Friday, January 27, 2012

Tactical Assault: Combat Cards

Saw a post and a blurb on one of my favorite blogs, Tiny Solitary Soldiers, about a game by the same name of the title of this post.

It sounded cool and Spacejacker has never led me astray, so I checked it out at the Tactical Assault Games website. I liked what I saw, in fact something about had me quite taken with it. I plucked down a mere eleven bucks, made some copies, and the rest is what you see here.

The rules, a solid QRS, and two decks of the Combat Cards

Why was I taken with these rules right off the bat? I mean really, there's tons and tons of rules out there, so why these? There was just an intangible quality about them. My curiosity was piqued when I saw solo scenarios and mechanics. Then I had to raise an eyebrow when I saw the game required zero dice. Genre ranges from WWII to modern to near-future, it's up to you and what you've got on hand, so far so good.

It helped that the rulebook itself is free, here's a direct link. Sure, you get what you pay for, but these rules are well laid out, compact, and efficient. They get the job done in a no-frills manner in a simple, to-the-point style that said to me that this game is one of those that will be easy to get the hang of it and get on the tabletop quickly enough without a high learning curve.

After reading the rules, the overall package struck me as the love-child between Piquet and Hordes of the Things; two games that I absolutely adore and could play all the time. In Piquet the fog of war is always in full effect and just because you may want your troops to do something at an opportune moment, it doesn't mean they will. You have to wait on the right cards to come your way, and that's where the dice-less beauty of Combat Cards comes into play as well.

Each side of the conflict utilizes a combat card deck turn in and turn out. Here's a breakdown of a sample card. Playing these cards on your unit is what makes them 'go', be it moving, shooting, close combat, engineering, and more. If you don't have a move card in your hand, then your troops aren't moving that turn.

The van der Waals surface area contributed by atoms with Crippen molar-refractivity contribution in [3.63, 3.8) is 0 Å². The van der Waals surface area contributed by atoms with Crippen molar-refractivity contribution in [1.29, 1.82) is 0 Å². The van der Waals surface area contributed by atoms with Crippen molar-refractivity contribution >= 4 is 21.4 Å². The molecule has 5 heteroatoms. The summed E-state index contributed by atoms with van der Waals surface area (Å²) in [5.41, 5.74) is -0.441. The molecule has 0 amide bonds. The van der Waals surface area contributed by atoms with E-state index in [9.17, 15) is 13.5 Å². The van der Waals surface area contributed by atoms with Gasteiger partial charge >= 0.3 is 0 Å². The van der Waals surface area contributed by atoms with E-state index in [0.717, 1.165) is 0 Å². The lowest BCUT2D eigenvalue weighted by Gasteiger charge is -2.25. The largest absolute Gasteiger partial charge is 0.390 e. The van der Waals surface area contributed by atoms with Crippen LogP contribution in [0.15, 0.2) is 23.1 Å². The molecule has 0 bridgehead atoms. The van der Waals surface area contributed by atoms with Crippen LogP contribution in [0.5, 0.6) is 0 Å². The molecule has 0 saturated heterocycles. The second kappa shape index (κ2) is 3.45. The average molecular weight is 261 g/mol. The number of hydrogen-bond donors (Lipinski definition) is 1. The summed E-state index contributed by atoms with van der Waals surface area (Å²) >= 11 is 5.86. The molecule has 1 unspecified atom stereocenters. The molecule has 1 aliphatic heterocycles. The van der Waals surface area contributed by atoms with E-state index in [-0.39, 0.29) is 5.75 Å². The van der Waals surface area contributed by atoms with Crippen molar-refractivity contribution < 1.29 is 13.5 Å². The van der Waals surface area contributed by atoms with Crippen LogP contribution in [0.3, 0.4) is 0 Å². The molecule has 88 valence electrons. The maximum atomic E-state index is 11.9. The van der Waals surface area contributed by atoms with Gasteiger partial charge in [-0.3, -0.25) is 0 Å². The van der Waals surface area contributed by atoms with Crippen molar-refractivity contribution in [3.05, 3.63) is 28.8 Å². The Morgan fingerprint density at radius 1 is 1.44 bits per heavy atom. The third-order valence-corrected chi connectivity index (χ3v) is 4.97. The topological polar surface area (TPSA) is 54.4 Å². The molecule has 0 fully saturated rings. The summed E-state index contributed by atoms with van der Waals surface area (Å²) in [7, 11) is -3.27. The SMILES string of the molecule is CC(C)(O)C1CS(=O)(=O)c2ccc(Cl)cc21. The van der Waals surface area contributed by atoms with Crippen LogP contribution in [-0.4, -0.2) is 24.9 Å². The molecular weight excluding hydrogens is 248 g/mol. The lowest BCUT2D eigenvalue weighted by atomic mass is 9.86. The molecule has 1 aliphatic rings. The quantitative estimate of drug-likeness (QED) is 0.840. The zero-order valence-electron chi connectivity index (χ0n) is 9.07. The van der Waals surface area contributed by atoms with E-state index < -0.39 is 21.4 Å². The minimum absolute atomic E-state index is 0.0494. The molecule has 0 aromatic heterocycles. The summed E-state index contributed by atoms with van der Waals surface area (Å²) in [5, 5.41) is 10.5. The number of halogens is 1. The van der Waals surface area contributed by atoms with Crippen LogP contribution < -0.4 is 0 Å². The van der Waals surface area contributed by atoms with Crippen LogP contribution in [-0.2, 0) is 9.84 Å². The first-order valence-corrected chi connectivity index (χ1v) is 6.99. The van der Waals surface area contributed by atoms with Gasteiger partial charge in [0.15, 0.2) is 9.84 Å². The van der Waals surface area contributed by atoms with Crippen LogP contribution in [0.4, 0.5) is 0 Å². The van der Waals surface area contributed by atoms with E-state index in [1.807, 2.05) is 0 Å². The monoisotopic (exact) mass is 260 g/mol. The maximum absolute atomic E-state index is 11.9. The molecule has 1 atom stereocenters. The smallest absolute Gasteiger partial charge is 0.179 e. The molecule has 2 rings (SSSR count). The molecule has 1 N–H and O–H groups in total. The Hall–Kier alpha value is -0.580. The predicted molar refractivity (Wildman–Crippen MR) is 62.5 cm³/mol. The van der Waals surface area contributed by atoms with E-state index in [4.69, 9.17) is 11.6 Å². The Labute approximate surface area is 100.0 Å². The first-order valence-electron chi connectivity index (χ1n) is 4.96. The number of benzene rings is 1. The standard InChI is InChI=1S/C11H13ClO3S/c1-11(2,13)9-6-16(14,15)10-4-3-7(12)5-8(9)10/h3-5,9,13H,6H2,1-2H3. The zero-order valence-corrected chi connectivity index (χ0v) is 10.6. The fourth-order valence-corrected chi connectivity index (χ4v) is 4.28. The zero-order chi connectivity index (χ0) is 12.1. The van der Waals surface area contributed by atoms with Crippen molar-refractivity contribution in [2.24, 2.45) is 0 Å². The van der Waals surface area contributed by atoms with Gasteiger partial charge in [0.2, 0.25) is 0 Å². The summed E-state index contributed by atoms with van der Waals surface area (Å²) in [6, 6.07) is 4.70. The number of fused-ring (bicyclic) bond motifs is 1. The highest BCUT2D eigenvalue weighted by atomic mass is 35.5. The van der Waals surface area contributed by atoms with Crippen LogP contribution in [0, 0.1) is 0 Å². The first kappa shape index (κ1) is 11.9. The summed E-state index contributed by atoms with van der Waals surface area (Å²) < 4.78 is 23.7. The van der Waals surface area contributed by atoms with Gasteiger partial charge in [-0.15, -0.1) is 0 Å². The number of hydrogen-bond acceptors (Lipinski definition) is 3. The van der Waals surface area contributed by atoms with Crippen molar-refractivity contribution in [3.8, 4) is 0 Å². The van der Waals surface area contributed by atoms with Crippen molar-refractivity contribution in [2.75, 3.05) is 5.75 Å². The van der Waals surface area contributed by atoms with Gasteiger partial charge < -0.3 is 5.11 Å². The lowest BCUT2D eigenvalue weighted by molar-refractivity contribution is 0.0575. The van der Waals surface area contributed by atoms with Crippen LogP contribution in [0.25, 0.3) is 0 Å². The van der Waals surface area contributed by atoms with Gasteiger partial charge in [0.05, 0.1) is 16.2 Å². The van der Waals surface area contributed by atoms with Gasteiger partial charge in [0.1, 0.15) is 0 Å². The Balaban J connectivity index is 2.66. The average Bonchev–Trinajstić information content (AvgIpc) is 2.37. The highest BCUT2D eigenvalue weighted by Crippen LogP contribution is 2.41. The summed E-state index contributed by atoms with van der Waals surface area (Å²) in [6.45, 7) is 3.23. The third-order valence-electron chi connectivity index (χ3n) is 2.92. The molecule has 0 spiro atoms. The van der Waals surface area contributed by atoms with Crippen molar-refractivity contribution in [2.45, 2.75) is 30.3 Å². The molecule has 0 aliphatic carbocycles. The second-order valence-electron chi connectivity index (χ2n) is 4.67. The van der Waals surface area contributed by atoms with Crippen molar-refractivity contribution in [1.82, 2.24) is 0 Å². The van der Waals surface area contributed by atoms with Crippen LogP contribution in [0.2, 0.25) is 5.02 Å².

Other card mechanics including interrupt effects too like over-watch fire. The dice-less part comes into play when "rolling" for damage. When a unit shoots another unit, the top card of your deck is flipped over and you apply the combat result on that card to the target. This is further modified by steps up or down the combat result track depending on things like cover, firepower, and the like.

There's a list of units in the rules, each for a certain point value, and descriptions of what that unit does. There's also examples of what the unit could be, key word being "could". And this is where Combat Cards strikes me as Hordes of the Things, the units themselves are abstract, so really you can use anything you have on hand...or paint up specific units to match, it's up to you.

Scale is up to you as well, either you're throwing down on a skirmish level (one figure is one unit) or on an army level (five tanks is a single unit). A mechanized unit is pretty much anything that is augmented in the movement department, you define it by what you put on the table. In the long run, personally, I think it would be fun to paint up some 15mm sci-fi specifically for use here, putting multiple figures on a base and throwing in some mechs for good measure.